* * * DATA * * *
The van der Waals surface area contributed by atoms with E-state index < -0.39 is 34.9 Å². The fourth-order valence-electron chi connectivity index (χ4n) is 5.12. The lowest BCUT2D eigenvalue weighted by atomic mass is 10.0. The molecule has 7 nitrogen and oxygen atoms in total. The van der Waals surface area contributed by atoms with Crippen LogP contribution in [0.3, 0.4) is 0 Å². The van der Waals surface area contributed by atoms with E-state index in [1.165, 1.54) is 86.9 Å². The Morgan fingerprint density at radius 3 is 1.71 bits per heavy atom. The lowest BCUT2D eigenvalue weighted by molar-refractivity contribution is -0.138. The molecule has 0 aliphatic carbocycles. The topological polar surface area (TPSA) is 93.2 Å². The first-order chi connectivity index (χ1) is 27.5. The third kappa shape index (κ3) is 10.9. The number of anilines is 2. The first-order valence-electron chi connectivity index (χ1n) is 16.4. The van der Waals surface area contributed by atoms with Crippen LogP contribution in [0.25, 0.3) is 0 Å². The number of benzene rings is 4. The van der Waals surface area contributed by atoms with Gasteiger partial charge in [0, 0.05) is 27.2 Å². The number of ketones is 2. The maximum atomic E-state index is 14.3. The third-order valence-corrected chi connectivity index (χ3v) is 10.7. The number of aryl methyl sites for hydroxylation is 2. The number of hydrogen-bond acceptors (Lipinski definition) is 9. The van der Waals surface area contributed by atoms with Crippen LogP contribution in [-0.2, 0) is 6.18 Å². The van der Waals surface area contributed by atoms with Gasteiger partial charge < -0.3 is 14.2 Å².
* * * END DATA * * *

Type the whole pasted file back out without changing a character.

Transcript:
The van der Waals surface area contributed by atoms with E-state index < -0.39 is 34.9 Å². The fourth-order valence-electron chi connectivity index (χ4n) is 5.12. The lowest BCUT2D eigenvalue weighted by atomic mass is 10.0. The molecule has 7 nitrogen and oxygen atoms in total. The van der Waals surface area contributed by atoms with Crippen LogP contribution in [0.3, 0.4) is 0 Å². The van der Waals surface area contributed by atoms with E-state index in [1.165, 1.54) is 86.9 Å². The Morgan fingerprint density at radius 3 is 1.71 bits per heavy atom. The lowest BCUT2D eigenvalue weighted by molar-refractivity contribution is -0.138. The molecule has 0 aliphatic carbocycles. The topological polar surface area (TPSA) is 93.2 Å². The first-order chi connectivity index (χ1) is 27.5. The third kappa shape index (κ3) is 10.9. The number of anilines is 2. The first-order valence-electron chi connectivity index (χ1n) is 16.4. The van der Waals surface area contributed by atoms with Crippen LogP contribution in [0.25, 0.3) is 0 Å². The number of benzene rings is 4. The van der Waals surface area contributed by atoms with Gasteiger partial charge in [0, 0.05) is 27.2 Å². The number of ketones is 2. The maximum atomic E-state index is 14.3. The third-order valence-corrected chi connectivity index (χ3v) is 10.7. The number of aryl methyl sites for hydroxylation is 2. The number of hydrogen-bond acceptors (Lipinski definition) is 9. The van der Waals surface area contributed by atoms with Crippen LogP contribution in [-0.2, 0) is 6.18 Å². The van der Waals surface area contributed by atoms with Gasteiger partial charge < -0.3 is 14.2 Å².